Maurizio Bianchi / Abul Mogard - Nervous Hydra / All This Has Passed Forever
The Good News
This is the man. Serbian synthesist Abul Mogard is fast becoming a much-loved figure in the underground following his wider exposure to the world via his wistfully widescreen Works compilation for Ecstatic (which gathers together his much sought after early cassette releases). Mogard’s relatively unusual path to releasing music is well documented, but bears repeating here.
Upon taking retirement from a job at a factory which he held for decades, Mogard craved the mechanical noise and complex harmonics of the industrial workplace, and found that the best way to fulfil that need was through electronic music - using a limited set-up of Farfisa organs, voices, samplers and a self-built modular system. With this in place, he realized a peaceful yet haunting, sweetly coruscating sound that resonates uncommonly with music from Leyland Kirby to Alessandro Cortini, or Fennesz and Tim Hecker. The fact that Mogard hails from an area hardly well-known for its synth music, and that he’s of an age where most people take up gardening or lawn bowls, only helps to aid the enigma and magick surrounding this remarkable artist and his layered, emotional music.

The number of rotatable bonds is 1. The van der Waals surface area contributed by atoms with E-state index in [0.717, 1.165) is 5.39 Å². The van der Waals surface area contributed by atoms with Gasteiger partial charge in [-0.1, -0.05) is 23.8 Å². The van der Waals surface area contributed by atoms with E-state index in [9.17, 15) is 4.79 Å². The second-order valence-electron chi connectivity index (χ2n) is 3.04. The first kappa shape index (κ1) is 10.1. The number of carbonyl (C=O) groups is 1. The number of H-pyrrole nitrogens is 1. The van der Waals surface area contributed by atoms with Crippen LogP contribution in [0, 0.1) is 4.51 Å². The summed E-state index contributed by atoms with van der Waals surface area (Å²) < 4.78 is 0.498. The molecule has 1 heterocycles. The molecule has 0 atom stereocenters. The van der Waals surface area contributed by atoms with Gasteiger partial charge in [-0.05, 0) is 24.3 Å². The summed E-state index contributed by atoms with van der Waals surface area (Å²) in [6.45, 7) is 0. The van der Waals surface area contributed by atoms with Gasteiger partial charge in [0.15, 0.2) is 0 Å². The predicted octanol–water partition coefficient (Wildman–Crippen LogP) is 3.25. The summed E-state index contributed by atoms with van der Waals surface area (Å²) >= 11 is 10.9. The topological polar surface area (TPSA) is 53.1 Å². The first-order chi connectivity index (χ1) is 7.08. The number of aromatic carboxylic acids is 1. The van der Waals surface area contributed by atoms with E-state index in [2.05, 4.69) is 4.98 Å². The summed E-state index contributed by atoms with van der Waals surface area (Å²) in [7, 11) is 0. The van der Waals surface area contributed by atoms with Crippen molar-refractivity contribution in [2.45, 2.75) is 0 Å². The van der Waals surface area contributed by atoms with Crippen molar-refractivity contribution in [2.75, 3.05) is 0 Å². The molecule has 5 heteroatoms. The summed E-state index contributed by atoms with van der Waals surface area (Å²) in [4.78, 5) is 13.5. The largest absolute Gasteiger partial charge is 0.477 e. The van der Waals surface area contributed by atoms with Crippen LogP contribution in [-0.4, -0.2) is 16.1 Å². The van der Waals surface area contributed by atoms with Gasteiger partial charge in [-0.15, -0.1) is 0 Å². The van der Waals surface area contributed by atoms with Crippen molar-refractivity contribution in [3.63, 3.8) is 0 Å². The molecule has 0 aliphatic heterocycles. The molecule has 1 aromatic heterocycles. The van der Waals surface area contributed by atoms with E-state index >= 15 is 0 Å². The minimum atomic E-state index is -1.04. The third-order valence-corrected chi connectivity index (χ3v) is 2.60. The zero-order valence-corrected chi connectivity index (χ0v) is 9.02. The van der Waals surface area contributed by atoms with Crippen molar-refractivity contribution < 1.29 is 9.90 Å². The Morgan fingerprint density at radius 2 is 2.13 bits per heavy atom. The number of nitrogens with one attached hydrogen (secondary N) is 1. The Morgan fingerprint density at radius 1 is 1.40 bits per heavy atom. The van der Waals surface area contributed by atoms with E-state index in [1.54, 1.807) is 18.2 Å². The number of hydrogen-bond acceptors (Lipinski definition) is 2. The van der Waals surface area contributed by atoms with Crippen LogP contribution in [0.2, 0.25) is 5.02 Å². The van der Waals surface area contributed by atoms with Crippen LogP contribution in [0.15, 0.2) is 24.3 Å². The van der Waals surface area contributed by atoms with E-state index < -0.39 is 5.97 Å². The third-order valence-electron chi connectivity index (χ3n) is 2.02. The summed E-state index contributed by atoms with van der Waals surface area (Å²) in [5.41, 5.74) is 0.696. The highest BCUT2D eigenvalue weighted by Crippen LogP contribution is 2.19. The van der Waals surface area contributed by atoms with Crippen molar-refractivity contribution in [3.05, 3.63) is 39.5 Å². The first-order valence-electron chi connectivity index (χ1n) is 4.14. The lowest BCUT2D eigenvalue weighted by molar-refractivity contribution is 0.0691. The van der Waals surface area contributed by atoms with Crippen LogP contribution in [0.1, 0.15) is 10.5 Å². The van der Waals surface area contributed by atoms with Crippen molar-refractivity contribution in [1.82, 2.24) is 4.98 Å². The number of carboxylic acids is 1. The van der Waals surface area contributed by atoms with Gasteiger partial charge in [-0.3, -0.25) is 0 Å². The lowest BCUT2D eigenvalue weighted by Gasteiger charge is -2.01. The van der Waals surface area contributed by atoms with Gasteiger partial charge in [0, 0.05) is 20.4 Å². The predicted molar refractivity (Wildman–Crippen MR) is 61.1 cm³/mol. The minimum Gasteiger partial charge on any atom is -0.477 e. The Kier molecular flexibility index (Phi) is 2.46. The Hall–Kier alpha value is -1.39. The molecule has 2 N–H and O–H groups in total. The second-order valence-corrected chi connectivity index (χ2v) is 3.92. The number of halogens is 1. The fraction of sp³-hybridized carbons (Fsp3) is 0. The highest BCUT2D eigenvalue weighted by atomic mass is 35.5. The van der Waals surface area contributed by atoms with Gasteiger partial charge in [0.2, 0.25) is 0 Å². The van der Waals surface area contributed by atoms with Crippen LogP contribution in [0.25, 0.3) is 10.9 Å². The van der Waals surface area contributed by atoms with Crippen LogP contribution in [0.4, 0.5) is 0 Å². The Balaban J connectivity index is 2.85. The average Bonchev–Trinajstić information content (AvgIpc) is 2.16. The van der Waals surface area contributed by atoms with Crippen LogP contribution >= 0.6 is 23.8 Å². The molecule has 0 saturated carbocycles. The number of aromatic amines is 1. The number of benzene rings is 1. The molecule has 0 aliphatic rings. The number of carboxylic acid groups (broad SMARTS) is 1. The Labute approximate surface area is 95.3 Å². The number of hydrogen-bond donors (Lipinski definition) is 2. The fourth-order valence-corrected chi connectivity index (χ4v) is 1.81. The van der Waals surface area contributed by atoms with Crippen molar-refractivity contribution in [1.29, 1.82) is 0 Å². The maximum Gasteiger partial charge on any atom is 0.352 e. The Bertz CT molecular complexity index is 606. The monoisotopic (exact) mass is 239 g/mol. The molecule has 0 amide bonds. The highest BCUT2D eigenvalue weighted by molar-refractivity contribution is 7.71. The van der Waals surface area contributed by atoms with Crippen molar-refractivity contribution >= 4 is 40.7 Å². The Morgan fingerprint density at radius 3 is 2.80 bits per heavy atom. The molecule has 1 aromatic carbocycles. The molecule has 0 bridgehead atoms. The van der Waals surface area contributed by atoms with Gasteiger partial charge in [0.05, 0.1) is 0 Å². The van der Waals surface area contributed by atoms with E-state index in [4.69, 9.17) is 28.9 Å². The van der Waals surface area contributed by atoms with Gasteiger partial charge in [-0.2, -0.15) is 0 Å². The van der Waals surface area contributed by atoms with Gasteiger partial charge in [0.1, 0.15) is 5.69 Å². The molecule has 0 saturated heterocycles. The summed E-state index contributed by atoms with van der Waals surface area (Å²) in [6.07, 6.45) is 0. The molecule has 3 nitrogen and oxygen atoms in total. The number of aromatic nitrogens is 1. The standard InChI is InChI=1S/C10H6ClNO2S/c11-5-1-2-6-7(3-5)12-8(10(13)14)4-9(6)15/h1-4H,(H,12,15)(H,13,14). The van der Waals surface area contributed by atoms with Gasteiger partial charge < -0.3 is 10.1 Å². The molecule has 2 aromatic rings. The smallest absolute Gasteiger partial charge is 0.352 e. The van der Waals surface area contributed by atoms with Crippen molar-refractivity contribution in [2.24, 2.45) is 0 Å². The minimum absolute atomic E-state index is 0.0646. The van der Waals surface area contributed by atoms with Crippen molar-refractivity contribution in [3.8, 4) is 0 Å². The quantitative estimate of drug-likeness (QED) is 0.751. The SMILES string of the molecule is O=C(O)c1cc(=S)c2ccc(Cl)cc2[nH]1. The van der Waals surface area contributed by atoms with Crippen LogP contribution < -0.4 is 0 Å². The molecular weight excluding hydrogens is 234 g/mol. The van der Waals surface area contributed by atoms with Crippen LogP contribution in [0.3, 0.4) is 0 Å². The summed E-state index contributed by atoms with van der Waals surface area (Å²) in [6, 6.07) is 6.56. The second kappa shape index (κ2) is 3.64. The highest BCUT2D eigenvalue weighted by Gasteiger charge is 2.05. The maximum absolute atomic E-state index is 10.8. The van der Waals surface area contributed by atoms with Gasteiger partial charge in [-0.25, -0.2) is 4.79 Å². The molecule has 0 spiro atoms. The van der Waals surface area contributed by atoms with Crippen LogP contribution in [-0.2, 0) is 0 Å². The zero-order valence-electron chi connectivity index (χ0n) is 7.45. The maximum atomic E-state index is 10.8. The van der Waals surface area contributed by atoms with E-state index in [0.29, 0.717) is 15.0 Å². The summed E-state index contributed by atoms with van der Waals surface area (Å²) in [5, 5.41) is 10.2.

For the 16 blissed minutes of "All This Has Passed Forever," Mogard uses Farfisa organ and Serge modular synth (recorded at the renowned EMS studios in Stockholm) then adds field recordings at his home-studio to bring you to a place of soothing, glacial calm. On one hand this is almost funereal, elegiac music for a passing friend, or the passing of time. On the other it has the intricate beauty and ease of Eno's recent generative recordings. A truly spellbinding testament to the transcendent and transportive energies of electronic music.
The Bad News
At 61 years of age Maurizio Bianchi is known as the godfather of the Italian industrial noise scene, having over 190 albums to his name since his I.B.M. debut in 1980. His stated aim is to "produce technological sounds to work for a full awareness of modern decadence." His 17 minute piece, "Nervous Hydra", is a greyscale-toned scrape with extra-terrestrial radio signals that, sadly, sounds amateurish and boring to these ears.
Fuck the old masters. Long live the new 'old' flesh.
Edition of 500. (Lee)
Check out a track here.